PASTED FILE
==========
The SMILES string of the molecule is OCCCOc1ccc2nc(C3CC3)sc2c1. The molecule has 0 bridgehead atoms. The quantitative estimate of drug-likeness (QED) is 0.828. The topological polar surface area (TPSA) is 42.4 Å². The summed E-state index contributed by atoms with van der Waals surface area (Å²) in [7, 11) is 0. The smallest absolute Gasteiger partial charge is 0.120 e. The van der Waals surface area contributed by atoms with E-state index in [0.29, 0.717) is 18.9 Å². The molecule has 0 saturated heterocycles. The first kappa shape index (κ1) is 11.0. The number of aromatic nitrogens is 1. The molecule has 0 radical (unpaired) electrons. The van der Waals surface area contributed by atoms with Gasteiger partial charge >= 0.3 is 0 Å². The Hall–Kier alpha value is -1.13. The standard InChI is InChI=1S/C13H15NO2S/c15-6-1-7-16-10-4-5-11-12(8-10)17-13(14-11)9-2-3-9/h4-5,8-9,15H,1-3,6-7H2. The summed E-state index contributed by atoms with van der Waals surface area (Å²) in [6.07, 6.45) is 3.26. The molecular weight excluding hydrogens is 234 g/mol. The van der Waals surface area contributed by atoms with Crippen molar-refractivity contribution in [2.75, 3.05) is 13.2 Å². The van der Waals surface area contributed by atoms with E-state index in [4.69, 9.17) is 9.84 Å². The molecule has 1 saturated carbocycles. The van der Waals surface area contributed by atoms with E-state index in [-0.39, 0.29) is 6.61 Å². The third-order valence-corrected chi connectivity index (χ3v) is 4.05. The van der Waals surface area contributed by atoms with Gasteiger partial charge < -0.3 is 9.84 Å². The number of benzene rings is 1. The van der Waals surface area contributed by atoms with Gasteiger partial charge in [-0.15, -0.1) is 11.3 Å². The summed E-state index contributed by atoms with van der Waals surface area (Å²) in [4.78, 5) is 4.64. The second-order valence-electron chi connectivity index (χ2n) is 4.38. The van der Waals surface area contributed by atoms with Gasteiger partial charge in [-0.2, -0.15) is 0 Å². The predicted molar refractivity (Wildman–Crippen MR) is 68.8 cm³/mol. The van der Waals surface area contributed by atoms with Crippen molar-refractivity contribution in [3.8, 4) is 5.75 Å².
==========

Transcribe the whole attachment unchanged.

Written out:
The SMILES string of the molecule is OCCCOc1ccc2nc(C3CC3)sc2c1. The molecule has 0 bridgehead atoms. The quantitative estimate of drug-likeness (QED) is 0.828. The topological polar surface area (TPSA) is 42.4 Å². The summed E-state index contributed by atoms with van der Waals surface area (Å²) in [7, 11) is 0. The smallest absolute Gasteiger partial charge is 0.120 e. The van der Waals surface area contributed by atoms with E-state index in [0.29, 0.717) is 18.9 Å². The molecule has 0 saturated heterocycles. The first kappa shape index (κ1) is 11.0. The number of aromatic nitrogens is 1. The molecule has 0 radical (unpaired) electrons. The van der Waals surface area contributed by atoms with Gasteiger partial charge >= 0.3 is 0 Å². The Hall–Kier alpha value is -1.13. The standard InChI is InChI=1S/C13H15NO2S/c15-6-1-7-16-10-4-5-11-12(8-10)17-13(14-11)9-2-3-9/h4-5,8-9,15H,1-3,6-7H2. The summed E-state index contributed by atoms with van der Waals surface area (Å²) in [6.07, 6.45) is 3.26. The molecular weight excluding hydrogens is 234 g/mol. The van der Waals surface area contributed by atoms with Crippen molar-refractivity contribution in [2.75, 3.05) is 13.2 Å². The van der Waals surface area contributed by atoms with E-state index in [4.69, 9.17) is 9.84 Å². The molecule has 1 saturated carbocycles. The van der Waals surface area contributed by atoms with E-state index in [-0.39, 0.29) is 6.61 Å². The third-order valence-corrected chi connectivity index (χ3v) is 4.05. The van der Waals surface area contributed by atoms with Gasteiger partial charge < -0.3 is 9.84 Å². The number of benzene rings is 1. The van der Waals surface area contributed by atoms with Gasteiger partial charge in [-0.15, -0.1) is 11.3 Å². The summed E-state index contributed by atoms with van der Waals surface area (Å²) in [4.78, 5) is 4.64. The second-order valence-electron chi connectivity index (χ2n) is 4.38. The van der Waals surface area contributed by atoms with Gasteiger partial charge in [-0.2, -0.15) is 0 Å². The predicted molar refractivity (Wildman–Crippen MR) is 68.8 cm³/mol. The van der Waals surface area contributed by atoms with Crippen molar-refractivity contribution in [3.8, 4) is 5.75 Å².